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Accepted Paper:

A better alternative? Justifying the rise and fall of oxo-degradable plastics  
Artemis Papadaki-Anastasopoulou (University of Vienna) Ulrike Felt (University of Vienna)

Paper short abstract:

We follow the EU regulation of oxo-degradable plastics and the justifications of their restriction in the EU market. We attend to how oxo-degradable plastics were imagined as a ‘better alternative’ to conventional plastics and how they failed to get established as such.

Paper long abstract:

In this paper we follow plastics as they become political, not through their everyday use, but through the regulation of plastics in the EU. We use an interpretative and ethnographic approach to policy (Shore, Wright & Pero, 2011) to unpack the moments and frictions where the material and the social are co-constructed and negotiated. In this contribution, we follow oxo-degradable plastics as materials informed by their socio-technical environment (Bensaude-Vincent & Stengers, 1996). Oxo-degradable plastics are made by adding certain chemicals into conventional plastics that promote the oxidation of the material. They have been widely used especially in the production of plastic bags. However, since the EU lightweight plastic carrier bag directive in 2015 the potential environmental harm of these plastics and whether they should be restricted were heavily debated. In 2019, together with the single-use plastics directive which regulates certain plastic products, the use of oxo-degradable plastics was banned in the EU. The restriction of oxo-degradable plastics is mainly based on the argument that they don’t “properly biodegrade” in a “reasonable timeframe” and “fail to deliver a proven environmental benefit”. We unpack how these justifications made oxo-degradable plastics an object of regulation and restriction. We show how regulatory argumentations in the end undermine the assemblage and stabilization of the imaginary of a ‘better alternative’ to conventional plastics and create new valuation and responsibility networks. Considering the promise of new biodegradable plastic materials, and their regulation, investigating these discussions become ever more relevant.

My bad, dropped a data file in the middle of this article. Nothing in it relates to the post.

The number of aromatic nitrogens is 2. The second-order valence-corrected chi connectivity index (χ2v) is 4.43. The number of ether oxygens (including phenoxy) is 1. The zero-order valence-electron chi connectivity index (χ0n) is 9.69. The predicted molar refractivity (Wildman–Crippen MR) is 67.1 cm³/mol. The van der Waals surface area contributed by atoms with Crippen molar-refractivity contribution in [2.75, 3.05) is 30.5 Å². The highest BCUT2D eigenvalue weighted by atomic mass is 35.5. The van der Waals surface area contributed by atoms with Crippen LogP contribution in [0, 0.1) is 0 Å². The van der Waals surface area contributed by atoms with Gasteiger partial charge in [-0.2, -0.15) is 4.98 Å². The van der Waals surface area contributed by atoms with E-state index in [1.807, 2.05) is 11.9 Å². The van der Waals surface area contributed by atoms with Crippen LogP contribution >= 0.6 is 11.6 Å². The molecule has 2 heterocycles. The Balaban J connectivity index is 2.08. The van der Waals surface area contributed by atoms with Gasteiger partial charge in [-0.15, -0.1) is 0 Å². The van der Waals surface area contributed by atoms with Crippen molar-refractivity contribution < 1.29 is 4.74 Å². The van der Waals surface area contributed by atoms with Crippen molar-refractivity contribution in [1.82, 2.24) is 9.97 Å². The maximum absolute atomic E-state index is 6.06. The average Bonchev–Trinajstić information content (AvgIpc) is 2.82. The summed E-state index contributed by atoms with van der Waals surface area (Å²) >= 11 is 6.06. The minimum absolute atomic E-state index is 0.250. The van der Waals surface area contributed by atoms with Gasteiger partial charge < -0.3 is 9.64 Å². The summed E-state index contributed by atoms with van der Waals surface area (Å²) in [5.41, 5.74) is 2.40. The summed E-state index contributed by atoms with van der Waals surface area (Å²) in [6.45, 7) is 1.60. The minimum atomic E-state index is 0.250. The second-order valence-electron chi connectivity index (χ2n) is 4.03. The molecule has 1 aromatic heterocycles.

Panel Evid03b
Intractable plastic: responsibilities in ‘plasticized’ worlds II
  Session 1 Thursday 1 April, 2021, -